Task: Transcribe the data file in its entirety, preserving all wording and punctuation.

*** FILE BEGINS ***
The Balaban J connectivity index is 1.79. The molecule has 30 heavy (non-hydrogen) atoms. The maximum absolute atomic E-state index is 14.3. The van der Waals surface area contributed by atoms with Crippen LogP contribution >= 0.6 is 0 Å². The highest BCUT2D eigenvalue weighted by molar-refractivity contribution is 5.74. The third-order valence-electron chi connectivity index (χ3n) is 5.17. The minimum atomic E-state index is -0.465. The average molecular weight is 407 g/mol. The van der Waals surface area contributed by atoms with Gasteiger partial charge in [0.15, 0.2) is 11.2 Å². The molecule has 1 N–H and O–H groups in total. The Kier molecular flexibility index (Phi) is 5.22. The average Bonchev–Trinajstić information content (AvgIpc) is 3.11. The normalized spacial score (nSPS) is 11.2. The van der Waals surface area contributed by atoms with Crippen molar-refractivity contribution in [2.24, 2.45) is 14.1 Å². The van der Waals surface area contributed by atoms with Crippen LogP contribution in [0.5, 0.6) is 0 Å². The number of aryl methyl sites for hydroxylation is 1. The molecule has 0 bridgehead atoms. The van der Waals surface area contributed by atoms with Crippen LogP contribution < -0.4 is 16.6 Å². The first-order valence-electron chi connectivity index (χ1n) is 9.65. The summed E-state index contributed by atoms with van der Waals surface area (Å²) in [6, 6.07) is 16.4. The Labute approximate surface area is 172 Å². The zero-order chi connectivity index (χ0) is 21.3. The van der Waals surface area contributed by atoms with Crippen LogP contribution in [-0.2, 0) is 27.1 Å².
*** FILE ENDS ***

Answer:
The Balaban J connectivity index is 1.79. The molecule has 30 heavy (non-hydrogen) atoms. The maximum absolute atomic E-state index is 14.3. The van der Waals surface area contributed by atoms with Crippen LogP contribution >= 0.6 is 0 Å². The highest BCUT2D eigenvalue weighted by molar-refractivity contribution is 5.74. The third-order valence-electron chi connectivity index (χ3n) is 5.17. The minimum atomic E-state index is -0.465. The average molecular weight is 407 g/mol. The van der Waals surface area contributed by atoms with Gasteiger partial charge in [0.15, 0.2) is 11.2 Å². The molecule has 1 N–H and O–H groups in total. The Kier molecular flexibility index (Phi) is 5.22. The average Bonchev–Trinajstić information content (AvgIpc) is 3.11. The normalized spacial score (nSPS) is 11.2. The van der Waals surface area contributed by atoms with Crippen molar-refractivity contribution in [2.24, 2.45) is 14.1 Å². The van der Waals surface area contributed by atoms with Crippen LogP contribution in [0.5, 0.6) is 0 Å². The number of aryl methyl sites for hydroxylation is 1. The molecule has 0 bridgehead atoms. The van der Waals surface area contributed by atoms with Crippen LogP contribution < -0.4 is 16.6 Å². The first-order valence-electron chi connectivity index (χ1n) is 9.65. The summed E-state index contributed by atoms with van der Waals surface area (Å²) in [6, 6.07) is 16.4. The Labute approximate surface area is 172 Å². The zero-order chi connectivity index (χ0) is 21.3. The van der Waals surface area contributed by atoms with Crippen LogP contribution in [-0.2, 0) is 27.1 Å².